Curved concrete shells with automatic spraying

Curved concrete shells with automatic spraying

In a recent article published in the magazine additive manufacturingIn this article, the researchers discussed the utility of automated concrete spraying in the digital fabrication of ribbed concrete shells.

Stady: Digital fabrication of ribbed concrete shells using automated concrete spraying. Image credit: muratart / Shutterstock.com

background

Concrete stands out among other frequently used building materials due to its adaptability. Designers can produce highly efficient designs that reduce overall material costs and associated carbon emissions by taking advantage of the fluidity of the material. Thin-shell concrete structure is one such design that has been widely used to extend to large areas.

Engineers and architects devised techniques to make concrete formwork more straightforward after realizing the difficulties in producing curved concrete forms. However, the use of thin-shell concrete structures subsequently declined as labor prices rose globally. Thin-shell concrete structures have recently attracted renewed interest, in part due to the model’s ability to save on materials.

It has taken a lot of effort to evaluate the capabilities of thin-crust concrete structures. However, the process of building these thin concrete floors still required a lot of manual labor. Curved polygon shells are not compatible with this technology, although 3D printing of concrete may produce precise geometric shapes. As an alternative to 3D printing of concrete, several attempts have been made to combine shotcrete with automated assembly.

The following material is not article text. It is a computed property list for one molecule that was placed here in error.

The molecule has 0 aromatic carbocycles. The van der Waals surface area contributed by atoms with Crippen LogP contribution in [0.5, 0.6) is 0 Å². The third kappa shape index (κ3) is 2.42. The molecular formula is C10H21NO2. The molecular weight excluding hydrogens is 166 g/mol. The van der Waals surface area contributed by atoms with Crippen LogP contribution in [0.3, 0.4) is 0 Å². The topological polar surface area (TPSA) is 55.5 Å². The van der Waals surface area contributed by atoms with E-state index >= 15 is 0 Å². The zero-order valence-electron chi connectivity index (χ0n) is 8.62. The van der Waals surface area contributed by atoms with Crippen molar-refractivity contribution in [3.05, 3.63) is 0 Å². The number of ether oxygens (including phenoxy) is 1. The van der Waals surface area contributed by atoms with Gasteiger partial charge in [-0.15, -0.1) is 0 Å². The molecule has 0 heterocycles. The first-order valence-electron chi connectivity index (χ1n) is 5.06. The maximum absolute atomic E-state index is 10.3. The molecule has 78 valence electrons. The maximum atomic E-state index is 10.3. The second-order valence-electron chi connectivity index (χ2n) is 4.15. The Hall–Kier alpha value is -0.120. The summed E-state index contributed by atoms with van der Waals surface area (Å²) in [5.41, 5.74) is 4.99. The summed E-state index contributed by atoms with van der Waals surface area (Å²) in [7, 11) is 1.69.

Automated spraying of concrete has been used extensively to produce delicate architectural features. To assess the possibility of automated spraying of concrete to create curved load-bearing structural parts, further research is needed. Various difficulties exist in creating ribbed concrete shells for structural application. Variable thickness distribution is required to optimize material placement. Finally, to scale up the manufacturing process for industrial application in a precast manufacturing facility, a high turnover rate and fast manufacturing speed are required.

About the study

In this study, the authors discuss an innovative fabrication technique known as Automated Spraying Concrete (ARCS), which uses glass fiber reinforced concrete (GFRC) to build thin components with a range of thicknesses by spraying them onto a curved mould. To build the components, the path layout and generation method created and implemented in ARCS are described.

A larger structural demonstration of the floor was created consisting of two sets of projectile prototypes, and another set was made of one component with deep ribs on a thin shell. Each prototype used two distinct methods for adding the ribs to the manufactured shells, with the sequence used to create the spray paths for each component. While the pin mold powering the flexible molds was used in conjunction with the fabrication process to build the spray deck, the path layout approach was flexible enough to work with any die casting.